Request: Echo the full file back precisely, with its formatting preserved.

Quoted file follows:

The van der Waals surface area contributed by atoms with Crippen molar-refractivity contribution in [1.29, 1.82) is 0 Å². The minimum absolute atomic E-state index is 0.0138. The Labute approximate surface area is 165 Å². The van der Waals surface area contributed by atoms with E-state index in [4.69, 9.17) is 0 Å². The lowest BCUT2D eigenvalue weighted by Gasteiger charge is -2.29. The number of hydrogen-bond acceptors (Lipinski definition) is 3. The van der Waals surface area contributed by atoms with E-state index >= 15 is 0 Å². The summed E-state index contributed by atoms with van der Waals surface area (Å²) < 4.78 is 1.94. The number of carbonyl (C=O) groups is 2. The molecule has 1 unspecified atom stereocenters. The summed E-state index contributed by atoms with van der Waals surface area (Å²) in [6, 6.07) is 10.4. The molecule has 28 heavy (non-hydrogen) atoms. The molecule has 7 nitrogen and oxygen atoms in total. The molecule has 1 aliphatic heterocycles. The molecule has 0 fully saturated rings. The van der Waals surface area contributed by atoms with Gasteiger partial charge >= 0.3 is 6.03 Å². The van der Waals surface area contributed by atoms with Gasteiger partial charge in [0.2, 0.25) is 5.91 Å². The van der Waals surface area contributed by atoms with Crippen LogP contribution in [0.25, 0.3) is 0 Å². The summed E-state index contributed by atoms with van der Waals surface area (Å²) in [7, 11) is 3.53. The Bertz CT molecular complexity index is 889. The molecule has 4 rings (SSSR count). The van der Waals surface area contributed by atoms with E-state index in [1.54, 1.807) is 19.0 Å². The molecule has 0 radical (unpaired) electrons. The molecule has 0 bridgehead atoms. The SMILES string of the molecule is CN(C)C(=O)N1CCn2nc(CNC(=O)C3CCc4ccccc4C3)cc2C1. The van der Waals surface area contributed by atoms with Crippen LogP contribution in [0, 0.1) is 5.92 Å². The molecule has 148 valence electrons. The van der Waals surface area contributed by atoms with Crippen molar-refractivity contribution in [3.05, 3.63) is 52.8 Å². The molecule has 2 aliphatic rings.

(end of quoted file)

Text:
The van der Waals surface area contributed by atoms with Crippen molar-refractivity contribution in [1.29, 1.82) is 0 Å². The minimum absolute atomic E-state index is 0.0138. The Labute approximate surface area is 165 Å². The van der Waals surface area contributed by atoms with E-state index in [4.69, 9.17) is 0 Å². The lowest BCUT2D eigenvalue weighted by Gasteiger charge is -2.29. The number of hydrogen-bond acceptors (Lipinski definition) is 3. The van der Waals surface area contributed by atoms with E-state index >= 15 is 0 Å². The summed E-state index contributed by atoms with van der Waals surface area (Å²) < 4.78 is 1.94. The number of carbonyl (C=O) groups is 2. The molecule has 1 unspecified atom stereocenters. The summed E-state index contributed by atoms with van der Waals surface area (Å²) in [6, 6.07) is 10.4. The molecule has 28 heavy (non-hydrogen) atoms. The molecule has 7 nitrogen and oxygen atoms in total. The molecule has 1 aliphatic heterocycles. The molecule has 0 fully saturated rings. The van der Waals surface area contributed by atoms with Gasteiger partial charge >= 0.3 is 6.03 Å². The van der Waals surface area contributed by atoms with Gasteiger partial charge in [0.2, 0.25) is 5.91 Å². The van der Waals surface area contributed by atoms with Crippen LogP contribution in [0.25, 0.3) is 0 Å². The summed E-state index contributed by atoms with van der Waals surface area (Å²) in [7, 11) is 3.53. The Bertz CT molecular complexity index is 889. The molecule has 4 rings (SSSR count). The van der Waals surface area contributed by atoms with E-state index in [1.54, 1.807) is 19.0 Å². The molecule has 0 radical (unpaired) electrons. The molecule has 0 bridgehead atoms. The SMILES string of the molecule is CN(C)C(=O)N1CCn2nc(CNC(=O)C3CCc4ccccc4C3)cc2C1. The van der Waals surface area contributed by atoms with Crippen LogP contribution in [0, 0.1) is 5.92 Å². The molecule has 148 valence electrons. The van der Waals surface area contributed by atoms with Crippen molar-refractivity contribution in [3.05, 3.63) is 52.8 Å². The molecule has 2 aliphatic rings.